Cybersecurity is no longer just an IT problem; it’s a cross-functional priority for the enterprise. As cyberattacks and cyber risk continue to swell, the cybersecurity consciousness among the C-suite is growing — and even CFOs are being called upon to help promote cybersecurity.
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According to Sumukh Tendulkar, director of product marketing at IBM Security, today’s CFOs fall into two broad categories: Those that think of cybersecurity investments are a cost of doing business and those that realize that these efforts can be a differentiator for them.
The CFOs that fall in the second category are pushing boundaries and trying to quantify security efforts — which is very difficult, Sumukh added.
“They are trying to figure out whether they are doing the right thing, investing in the right spot and how they compare with other industries,” Sumukh said. “These are the people bringing in the red team to make sure that they are not going to wait for an attacker to hit them.”
Ten years ago, the CFO role was mostly about how to manage financial risks, but there is a new type of risk that organizations face today, said Brian Cohen, CFO at BitSight Technologies and a co-panelist at the recent MIT Sloan CFO Summit.
“If you look at the impact from missing your earnings vs. the impact of a cybersecurity breach, the amount probably is on par as far as the damage it may do to your market cap,” Cohen said.
Understanding an organization’s risk profile should therefore be a preliminary step for any business, Cohen advised. Investing in cybersecurity should be a priority for CFOs, but they must be wary of vendors who want to sell solutions that they claim to be fool proof, he added.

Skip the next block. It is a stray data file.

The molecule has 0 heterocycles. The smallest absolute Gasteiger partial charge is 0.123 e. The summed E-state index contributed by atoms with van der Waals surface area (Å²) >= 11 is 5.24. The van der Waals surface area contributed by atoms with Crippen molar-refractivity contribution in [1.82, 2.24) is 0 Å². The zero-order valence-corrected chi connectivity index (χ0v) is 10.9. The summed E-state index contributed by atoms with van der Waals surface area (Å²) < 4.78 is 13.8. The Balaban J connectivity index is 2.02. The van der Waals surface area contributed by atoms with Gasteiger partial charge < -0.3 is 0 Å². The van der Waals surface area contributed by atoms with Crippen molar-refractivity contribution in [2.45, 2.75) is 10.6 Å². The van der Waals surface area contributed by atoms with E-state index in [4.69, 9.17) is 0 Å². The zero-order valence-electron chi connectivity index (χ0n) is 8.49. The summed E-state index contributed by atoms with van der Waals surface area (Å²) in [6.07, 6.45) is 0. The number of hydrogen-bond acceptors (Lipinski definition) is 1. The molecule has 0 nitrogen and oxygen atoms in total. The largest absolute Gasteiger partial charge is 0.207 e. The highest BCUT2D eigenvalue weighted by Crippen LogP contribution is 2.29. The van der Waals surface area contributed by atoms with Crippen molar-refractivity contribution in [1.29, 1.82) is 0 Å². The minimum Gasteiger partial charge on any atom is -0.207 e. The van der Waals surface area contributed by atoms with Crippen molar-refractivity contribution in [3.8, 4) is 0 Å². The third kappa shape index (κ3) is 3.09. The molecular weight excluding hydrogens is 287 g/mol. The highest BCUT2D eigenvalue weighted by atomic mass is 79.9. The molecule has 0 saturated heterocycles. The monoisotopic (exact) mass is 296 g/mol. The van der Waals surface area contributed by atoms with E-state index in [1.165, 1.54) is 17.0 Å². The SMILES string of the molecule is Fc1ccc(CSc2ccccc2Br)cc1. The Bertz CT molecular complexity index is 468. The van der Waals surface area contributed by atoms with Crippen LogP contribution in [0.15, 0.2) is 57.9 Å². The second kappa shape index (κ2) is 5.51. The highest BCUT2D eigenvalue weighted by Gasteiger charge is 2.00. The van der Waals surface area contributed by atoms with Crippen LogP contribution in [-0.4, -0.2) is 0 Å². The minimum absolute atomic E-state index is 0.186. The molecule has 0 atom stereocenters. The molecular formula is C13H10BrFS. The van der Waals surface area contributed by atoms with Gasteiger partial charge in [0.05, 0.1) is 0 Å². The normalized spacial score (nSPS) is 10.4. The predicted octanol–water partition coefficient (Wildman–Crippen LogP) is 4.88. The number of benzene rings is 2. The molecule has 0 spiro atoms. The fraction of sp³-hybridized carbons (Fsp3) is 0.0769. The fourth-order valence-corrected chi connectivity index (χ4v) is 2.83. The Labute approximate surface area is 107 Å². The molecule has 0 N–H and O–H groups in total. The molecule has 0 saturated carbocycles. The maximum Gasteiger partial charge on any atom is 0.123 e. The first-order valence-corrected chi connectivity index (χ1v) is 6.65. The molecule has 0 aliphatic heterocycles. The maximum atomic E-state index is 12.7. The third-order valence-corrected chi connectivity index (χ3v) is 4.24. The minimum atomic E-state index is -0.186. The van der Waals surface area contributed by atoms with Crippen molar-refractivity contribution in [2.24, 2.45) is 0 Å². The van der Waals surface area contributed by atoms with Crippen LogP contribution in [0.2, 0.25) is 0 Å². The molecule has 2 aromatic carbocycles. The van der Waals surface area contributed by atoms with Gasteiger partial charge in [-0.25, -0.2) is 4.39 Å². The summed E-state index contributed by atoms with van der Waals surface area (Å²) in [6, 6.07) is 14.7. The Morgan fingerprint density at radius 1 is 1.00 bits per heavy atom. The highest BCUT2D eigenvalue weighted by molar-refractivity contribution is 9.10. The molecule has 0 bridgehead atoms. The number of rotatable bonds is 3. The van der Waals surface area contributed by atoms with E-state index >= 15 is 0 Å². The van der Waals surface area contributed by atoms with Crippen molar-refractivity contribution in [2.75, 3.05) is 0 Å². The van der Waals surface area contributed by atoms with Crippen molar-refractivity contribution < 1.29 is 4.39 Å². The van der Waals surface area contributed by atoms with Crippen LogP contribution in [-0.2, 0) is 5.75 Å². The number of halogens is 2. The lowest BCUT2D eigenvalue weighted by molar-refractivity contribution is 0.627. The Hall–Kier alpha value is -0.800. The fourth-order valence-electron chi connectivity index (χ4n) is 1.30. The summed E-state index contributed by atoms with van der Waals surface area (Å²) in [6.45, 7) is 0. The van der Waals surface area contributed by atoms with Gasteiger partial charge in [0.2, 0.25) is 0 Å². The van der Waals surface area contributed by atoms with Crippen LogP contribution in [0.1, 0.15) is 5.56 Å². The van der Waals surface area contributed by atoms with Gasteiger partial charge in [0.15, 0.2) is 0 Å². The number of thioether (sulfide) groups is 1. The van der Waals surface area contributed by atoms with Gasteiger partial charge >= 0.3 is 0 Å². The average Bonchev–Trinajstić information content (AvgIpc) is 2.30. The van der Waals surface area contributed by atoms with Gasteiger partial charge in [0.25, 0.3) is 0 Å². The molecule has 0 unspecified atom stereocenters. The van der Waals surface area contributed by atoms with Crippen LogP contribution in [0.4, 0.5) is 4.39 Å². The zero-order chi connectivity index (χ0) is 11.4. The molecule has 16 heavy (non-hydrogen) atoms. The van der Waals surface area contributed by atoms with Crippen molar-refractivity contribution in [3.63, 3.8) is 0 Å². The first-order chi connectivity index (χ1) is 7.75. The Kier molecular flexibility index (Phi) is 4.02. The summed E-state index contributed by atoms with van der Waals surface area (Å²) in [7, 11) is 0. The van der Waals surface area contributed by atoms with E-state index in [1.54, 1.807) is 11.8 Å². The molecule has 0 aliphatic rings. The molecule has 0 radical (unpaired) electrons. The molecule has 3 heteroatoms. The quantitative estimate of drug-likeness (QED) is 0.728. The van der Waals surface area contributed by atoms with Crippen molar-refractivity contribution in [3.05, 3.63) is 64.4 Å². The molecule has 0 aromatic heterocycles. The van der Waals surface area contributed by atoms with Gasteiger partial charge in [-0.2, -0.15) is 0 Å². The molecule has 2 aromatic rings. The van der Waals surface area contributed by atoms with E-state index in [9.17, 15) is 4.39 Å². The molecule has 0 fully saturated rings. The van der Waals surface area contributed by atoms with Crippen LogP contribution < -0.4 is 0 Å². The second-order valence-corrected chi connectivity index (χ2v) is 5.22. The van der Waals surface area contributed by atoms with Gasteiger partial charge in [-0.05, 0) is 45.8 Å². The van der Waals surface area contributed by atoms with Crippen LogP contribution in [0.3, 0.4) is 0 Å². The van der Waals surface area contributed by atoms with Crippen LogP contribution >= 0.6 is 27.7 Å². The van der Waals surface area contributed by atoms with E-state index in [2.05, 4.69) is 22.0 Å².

“There is nothing that is going to make you totally secure. Ultimately, the most important thing is be open with yourself, be honest with yourself and make sure you are having the conversations that are appropriate,” Cohen said.
Phong Le, CFO at MicroStrategy and a co-panelist during a presentation at the MIT Sloan CFO summit, advised CFOs to hire a chief information security officer to get their opinion on cybersecurity investments and then decide where they want to go from there.
But figuring out what’s the right amount that CFOs should be spending on those cybersecurity investments is tricky, experts agreed.
“I think we are all trying to figure it out. [It is important to] have a professional who is responsible for this and if you start spending 5% to 10% of what you spend in IT in this area, it is not necessarily a bad thing,” Le said.
But it is equally important to look at what organizations are gaining in return from their cybersecurity investments, Le said: “Are you seeing fewer incidents, fewer phishing attacks, and are you seeing more education of folks?”
An organization’s security profile changes every single day, so a cybersecurity budget is not something to be reviewed just once a quarter, Cohen said. CFOs should always think about how they are assessing risks, and whether the tools and solutions they are employing are actually effective, he said.
“It is up to us as managers to figure out ‘what solutions do we need, within reason, to provide the protection?’ It’s trying to do the best you can to understand what are the issues, how you are going to rectify and manage them, and constant evaluation and constant management,” Cohen said.